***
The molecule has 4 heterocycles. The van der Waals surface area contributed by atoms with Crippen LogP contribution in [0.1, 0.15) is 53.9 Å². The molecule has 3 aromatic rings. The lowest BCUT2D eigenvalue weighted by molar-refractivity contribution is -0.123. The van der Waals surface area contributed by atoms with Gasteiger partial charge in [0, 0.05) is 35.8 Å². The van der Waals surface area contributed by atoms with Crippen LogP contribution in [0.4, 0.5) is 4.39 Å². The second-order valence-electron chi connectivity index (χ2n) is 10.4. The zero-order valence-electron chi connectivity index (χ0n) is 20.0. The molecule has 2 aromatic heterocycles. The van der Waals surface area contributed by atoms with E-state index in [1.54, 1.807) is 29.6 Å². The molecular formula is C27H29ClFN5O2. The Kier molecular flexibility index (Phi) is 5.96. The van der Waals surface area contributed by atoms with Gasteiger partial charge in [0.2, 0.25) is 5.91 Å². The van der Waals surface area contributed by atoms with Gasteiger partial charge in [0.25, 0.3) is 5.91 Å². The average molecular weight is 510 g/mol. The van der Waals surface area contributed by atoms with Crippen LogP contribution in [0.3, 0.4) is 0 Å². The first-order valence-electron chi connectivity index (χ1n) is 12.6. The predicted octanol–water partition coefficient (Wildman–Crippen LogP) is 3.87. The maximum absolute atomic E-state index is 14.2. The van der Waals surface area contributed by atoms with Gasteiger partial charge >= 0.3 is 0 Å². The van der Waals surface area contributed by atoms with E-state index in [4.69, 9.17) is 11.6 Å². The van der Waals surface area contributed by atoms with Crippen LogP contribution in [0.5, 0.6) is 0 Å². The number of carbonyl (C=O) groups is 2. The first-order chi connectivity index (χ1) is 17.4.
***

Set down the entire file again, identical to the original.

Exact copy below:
The molecule has 4 heterocycles. The van der Waals surface area contributed by atoms with Crippen LogP contribution in [0.1, 0.15) is 53.9 Å². The molecule has 3 aromatic rings. The lowest BCUT2D eigenvalue weighted by molar-refractivity contribution is -0.123. The van der Waals surface area contributed by atoms with Gasteiger partial charge in [0, 0.05) is 35.8 Å². The van der Waals surface area contributed by atoms with Crippen LogP contribution in [0.4, 0.5) is 4.39 Å². The second-order valence-electron chi connectivity index (χ2n) is 10.4. The zero-order valence-electron chi connectivity index (χ0n) is 20.0. The molecule has 2 aromatic heterocycles. The van der Waals surface area contributed by atoms with E-state index in [1.54, 1.807) is 29.6 Å². The molecular formula is C27H29ClFN5O2. The Kier molecular flexibility index (Phi) is 5.96. The van der Waals surface area contributed by atoms with Gasteiger partial charge in [0.2, 0.25) is 5.91 Å². The van der Waals surface area contributed by atoms with Gasteiger partial charge in [0.25, 0.3) is 5.91 Å². The average molecular weight is 510 g/mol. The van der Waals surface area contributed by atoms with Crippen LogP contribution in [0.3, 0.4) is 0 Å². The first-order valence-electron chi connectivity index (χ1n) is 12.6. The predicted octanol–water partition coefficient (Wildman–Crippen LogP) is 3.87. The maximum absolute atomic E-state index is 14.2. The van der Waals surface area contributed by atoms with Gasteiger partial charge >= 0.3 is 0 Å². The van der Waals surface area contributed by atoms with E-state index in [4.69, 9.17) is 11.6 Å². The van der Waals surface area contributed by atoms with Crippen LogP contribution in [0.5, 0.6) is 0 Å². The number of carbonyl (C=O) groups is 2. The first-order chi connectivity index (χ1) is 17.4.